If you are one of many people who suffered with acne as a teenager, you probably thought that once you hit your 20’s acne would be a thing of the past. Instead, as you grew older, those acne problems didn’t go away so easily. Or, perhaps, you never experienced break outs in your teens but now, well into adulthood, you are having to deal with acne. Whatever the case, having to deal with acne as an adult is not only very frustrating but embarrassing. The truth is, men and especially women in their 30’s, 40’s and 50’s are in a constant battle with adult acne. Although this may seem like a horrible nightmare, knowing what may possibly trigger your breakouts can put you on the road to recovery and help you gain (or regain) some control over your skin.
What is acne?
Acne is an inflammatory skin disorder in which hair follicles become clogged with dead skin cells and oil. This leads to pores becoming blocked and inflamed, thus causing a comedo. You know it as pesky whiteheads, blackheads, or pimples. What is the difference between these three types of comedones? When pores become completely clogged with sebum and remains closed, a whitehead forms. If the pore remains partially closed, still allowing sebum to escape, a blackhead will form. The black/grey color forms because of exposure to oxygen in the air, thus reacting to the exposed pore. When whiteheads and blackheads become infected, a pimple forms.
Causes of Adult Acne
There are many causes of adult acne which include having a reaction to medication, cosmetics, and not having the proper skin care routine. Below are other causes that you may not have considered.
- Heredity. The truth is, if you have a first line relative such as a parent or sibling who has had issues with acne, you may be genetically predisposed to getting adult acne.
- Stress. Our hectic, fast paced lifestyles can definitely wreak havoc on our looks. Stress raises our level of cortisol, a hormone which is linked to testosterone. High levels of testosterone is linked to acne.
- Hormones. We all know that hormones, particularly in women fluctuate throughout the month. When these levels change, there is usually an increase in oil production. Increased hormone levels lead to clogged pores, allowing bacteria growth thus causing inflammation and breakouts. These hormonal fluctuations can also happen to women who are premenstrual, pregnant, or have just given birth, perimenopausal, or who are starting/stopping birth control pills.
- Sugar. There are ongoing studies that show a possible link between certain foods in our diet and breakouts. A diet high in refined and added sugars can cause blood sugar to soar causing spike in the hormone insulin so that your cells can absorb the sugar. It’s not just that candy bar, it’s other simple carbs such as bread, chips, and pasta (consumed on a regular basis) that can contribute to this spike in insulin causing inflammation in the gut and skin. You can discover good foods you can eat for healthy, glowing skin.
- Hair and Skin Products. Be mindful of the composition of ingredients in your favorite hair and skincare products. Many include ingredients that are too heavy and irritating and can lead to clogged pores which leads to adult acne.
Solutions For Acne
There are many over the counter (OTC) solutions for the treatment of acne. If OTC remedies do not give desired results, it is suggested that you see a doctor or dermatologist.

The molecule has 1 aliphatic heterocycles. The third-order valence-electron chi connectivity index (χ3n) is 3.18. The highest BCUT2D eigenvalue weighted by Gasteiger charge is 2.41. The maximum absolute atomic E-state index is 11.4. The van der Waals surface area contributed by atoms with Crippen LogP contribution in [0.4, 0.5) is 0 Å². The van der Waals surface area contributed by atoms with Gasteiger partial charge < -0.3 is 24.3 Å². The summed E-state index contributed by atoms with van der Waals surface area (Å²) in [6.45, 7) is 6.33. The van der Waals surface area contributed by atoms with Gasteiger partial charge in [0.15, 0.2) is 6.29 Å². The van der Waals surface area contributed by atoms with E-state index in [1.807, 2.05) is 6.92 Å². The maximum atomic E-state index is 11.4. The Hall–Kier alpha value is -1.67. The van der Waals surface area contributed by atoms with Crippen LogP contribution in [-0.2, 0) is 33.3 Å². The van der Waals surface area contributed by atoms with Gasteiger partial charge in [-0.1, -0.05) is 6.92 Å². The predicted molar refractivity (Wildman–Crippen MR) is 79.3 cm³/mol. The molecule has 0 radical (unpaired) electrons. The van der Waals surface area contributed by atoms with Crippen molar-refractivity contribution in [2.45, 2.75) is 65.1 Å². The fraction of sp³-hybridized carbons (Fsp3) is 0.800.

- Retinol. A derivative of vitamin A, retinol is anti-aging, anti-inflammatory and acne fighting. Although retinol gets a bad rap for causing irritation in some, in the right amount, retinol helps diminish fine lines, wrinkles and scarring. It also acts as an exfoliator, allowing new skin to form. For optimal results, use retinol at night and use a sunscreen during the day. Natura Bisse Essential Shock Intense Retinol Fluid.
- Sulfur. Sulfur, which is a natural mineral, dries the skin and makes the epidermis thinner. These are important characteristics because those with adult acne tend to have thicker, more textured skin than those with dryer to normal skin types. Sulfur is antimicrobial (kills acne bacteria), takes down inflammation, reduces oiliness and is great for mild blemishes to moderate acne. Sublime Beauty Oil Control Sulfur Mask.
- Benzoyl Peroxide. Although benzoyl peroxide may be too strong for some, it is great for killing the bacteria that causes adult acne. For optimal results, benzoyl peroxide is best used on a continuous basis because it prevents pores from becoming blocked. Paula’s Choice Clear Extra Strength Daily Skin Clearing Treatment.
- Salicylic Acid. This beta hydroxy acid which is at the core of most acne treatments, is derived from naturally occurring willowbark. This anti-inflammatory ingredient goes deep into the pores to exfoliate and dissolves the cement that holds the sticky cells together. Salicylic acid does not kill bacteria so it’s great to partner with benzoyl peroxide. Boscia Clear Complexion Willow Bark Spot Treatment.
- Light Therapy. Light therapy is a non-invasive option for those with mild to moderate acne which can prove to be very effective. Light therapy consists of using visible light (blue and red) to treat acne. There are professional, as well as, at-home therapy options. How does light therapy work? Blue light penetrates deep into the pores to kill bacteria and to reduce the appearance of active breakouts. Red light stimulates collagen, is anti-aging and takes down inflammation and reduces oil production. Neutrogena Light Therapy Acne Mask.
Are you struggling with adult acne? What are some of the ways you deal with breakouts? Leave your comments below.